Both of Chang's parents were immigrants from China. While growing up in America, the author was told stories by her parents about widespread, brutal atrocities committed by the Japanese military in the Chinese town of Nanking. But as Chang became older, she started to doubt these stories. After all, if the magnitude of these atrocities were really as her parents had described, why hadn't she heard these stories elsewhere?
The atrocities that the German military had committed during the Holocost were well known in American history classes, and the German government had made – and continued to make – reparation payments to the families of victims. But with American history classes making no reference to widespread atrocities against civilians in Nanking, and the Japanese government having never paid one dime in reparations to any Nanking victims, perhaps her parents were just relaying myths that had grown in the telling? Eventually Chang, a professional journalist, decided to research the topic and find out for herself.
As Chang dug into the historical record, she learned that indeed there was a massacre at Nanking that was shocking in both size and viciousness. With Shanghai already having fallen to the Japanese military by late 1937, it was obvious that the invading forces were coming for Nanking next. The only civilians who didn’t get out of the Nanking before the Japanese troops arrived tended to be those who were uneducated, too feeble to leave, couldn’t imagine a life away from their hometown, or do-gooders determined to help the less fortunate.
Chang reported the number of Chinese people who were massacred in Nanking to be at least 260,000 in just six weeks. But more important than the number is the fact that these horrific events went mostly unnoticed – and certainly not remembered – by the outside world. Chang’s goal with the book was to shine the light on what had happened to the victims and see if any reparations could be paid to the few remaining survivors whose lives were forever shattered.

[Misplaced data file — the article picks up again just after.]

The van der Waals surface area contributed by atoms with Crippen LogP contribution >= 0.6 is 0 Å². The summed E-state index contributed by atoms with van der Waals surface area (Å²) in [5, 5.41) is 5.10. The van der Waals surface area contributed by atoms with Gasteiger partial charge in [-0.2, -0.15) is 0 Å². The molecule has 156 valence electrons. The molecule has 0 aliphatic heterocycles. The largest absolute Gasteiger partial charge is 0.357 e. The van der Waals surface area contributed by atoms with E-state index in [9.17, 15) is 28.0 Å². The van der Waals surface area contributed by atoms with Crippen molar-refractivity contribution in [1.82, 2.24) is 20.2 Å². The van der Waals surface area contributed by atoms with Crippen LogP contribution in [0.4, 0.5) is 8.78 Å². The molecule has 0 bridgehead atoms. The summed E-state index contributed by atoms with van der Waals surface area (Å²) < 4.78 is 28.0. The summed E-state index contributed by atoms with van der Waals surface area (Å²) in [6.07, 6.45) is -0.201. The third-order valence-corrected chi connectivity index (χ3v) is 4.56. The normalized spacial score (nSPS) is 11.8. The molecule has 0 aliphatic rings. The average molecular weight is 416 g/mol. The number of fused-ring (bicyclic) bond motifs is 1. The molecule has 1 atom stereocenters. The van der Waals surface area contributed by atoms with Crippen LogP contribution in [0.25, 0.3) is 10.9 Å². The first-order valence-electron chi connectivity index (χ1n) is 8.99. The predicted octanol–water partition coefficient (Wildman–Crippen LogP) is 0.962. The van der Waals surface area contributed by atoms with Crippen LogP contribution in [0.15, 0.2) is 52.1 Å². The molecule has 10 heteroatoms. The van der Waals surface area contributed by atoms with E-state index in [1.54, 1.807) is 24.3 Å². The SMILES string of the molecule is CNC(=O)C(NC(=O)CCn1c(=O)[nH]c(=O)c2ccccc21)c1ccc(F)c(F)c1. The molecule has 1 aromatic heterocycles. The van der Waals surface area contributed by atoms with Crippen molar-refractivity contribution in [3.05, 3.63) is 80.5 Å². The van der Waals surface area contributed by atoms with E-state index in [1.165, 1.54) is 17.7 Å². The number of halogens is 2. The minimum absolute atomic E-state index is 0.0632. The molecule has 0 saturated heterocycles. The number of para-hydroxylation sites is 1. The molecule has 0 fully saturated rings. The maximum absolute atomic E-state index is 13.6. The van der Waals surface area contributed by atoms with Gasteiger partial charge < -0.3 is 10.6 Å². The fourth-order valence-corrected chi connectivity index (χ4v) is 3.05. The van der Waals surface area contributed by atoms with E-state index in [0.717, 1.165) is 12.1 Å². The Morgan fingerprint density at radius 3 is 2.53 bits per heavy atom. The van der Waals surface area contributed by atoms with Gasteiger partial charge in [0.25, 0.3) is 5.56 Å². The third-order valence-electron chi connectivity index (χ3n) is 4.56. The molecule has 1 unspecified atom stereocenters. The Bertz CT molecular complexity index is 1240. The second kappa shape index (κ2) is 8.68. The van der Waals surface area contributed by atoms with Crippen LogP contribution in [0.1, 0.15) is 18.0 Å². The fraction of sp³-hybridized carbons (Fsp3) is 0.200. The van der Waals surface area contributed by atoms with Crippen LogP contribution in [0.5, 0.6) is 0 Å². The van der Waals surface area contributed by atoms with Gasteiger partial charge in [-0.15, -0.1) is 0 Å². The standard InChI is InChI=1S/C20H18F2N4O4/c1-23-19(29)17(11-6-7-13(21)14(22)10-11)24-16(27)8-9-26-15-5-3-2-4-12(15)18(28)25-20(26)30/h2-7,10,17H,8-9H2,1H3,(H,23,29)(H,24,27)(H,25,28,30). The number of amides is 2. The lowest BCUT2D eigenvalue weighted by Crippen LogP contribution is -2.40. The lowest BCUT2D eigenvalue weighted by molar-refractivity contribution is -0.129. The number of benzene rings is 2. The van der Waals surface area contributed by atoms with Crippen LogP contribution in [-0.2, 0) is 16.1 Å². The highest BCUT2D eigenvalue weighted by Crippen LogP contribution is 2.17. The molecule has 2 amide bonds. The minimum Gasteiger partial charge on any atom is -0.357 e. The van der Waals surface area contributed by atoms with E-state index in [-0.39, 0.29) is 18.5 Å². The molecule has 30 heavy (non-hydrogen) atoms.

This book got me to think quite a bit about the victims. Man’s inhumanity to man is something we’d rather ignore or forget. When someone starts talking to us about an unspeakable evil, oftentimes we want to escape as soon as possible to rainbows and butterflies. And yes, there’s a difference between evil and unspeakable evil.
On a somewhat related note, recently I made it to the Genghis Khan exhibit at The Field Museum in Chicago. It was a fascinating exhibit, and I learned many new things about Khan and the Mongol Empire he created. I came away amazed by Khan’s life and accomplishments. He was a true giant in human history. But something was bothering me. Something small that I couldn’t quite put my finger on …
Then it hit me: The victims.
The Genghis Khan exhibit at the Field Museum focused primarily on his great achievements, not on those whom he dominated and slaughtered. The victims were secondary. Sure, the exhibit told some of the stories and gave examples of how Khan conquered and abused others, but that information was essentially in the context of the ends justifying the means. The Field Museum’s Khan exhibit was borrowed from the Mongolian government, so obviously Mongolia's hero was to be portrayed relatively favorably. For example, when walking into the Khan exhibit the very first thing to see was this large, prominent quote that set the tone:
This noble king was known as [Genghis Kahn] / noble king of great renown / That there was nowhere in the wide world known / So excellent a lord in everything. - Geoffrey Chaucer writing in The Canterbury Tales, 14th centuryInterestingly enough, I didn't even see the following quote in the Field Museum’s exhibit:
"The greatest pleasure is to vanquish your enemies, to chase them before you, to rob them of their wealth, to see their near and dear bathed in tears, to ride their horses and sleep on the white bellies of their wives and daughters." - Genghis KhanBut I digress.
History is a complicated topic, and it’s impossible to go back and get the full picture. All we can do is study historical events from as many different angles as possible in hopes of getting closer to the truth.
I commend Iris Chang for having gotten the English-speaking world to start talking about what happened in Nanking and how to help the surviving victims. It was a controversial topic and she received much criticism, including many death threats. It’s reasonable to wonder if the stress she went through during the aftermath of this book contributed to her declining health and suicide.
In the end, Chang was instrumental in getting the world to remember Nanking. And that's something the people of Nanking won't soon forget.
Iris Chang is honored with a statue in the Nanking
Massacre Memorial Hall in Nanking, China.
Massacre Memorial Hall in Nanking, China.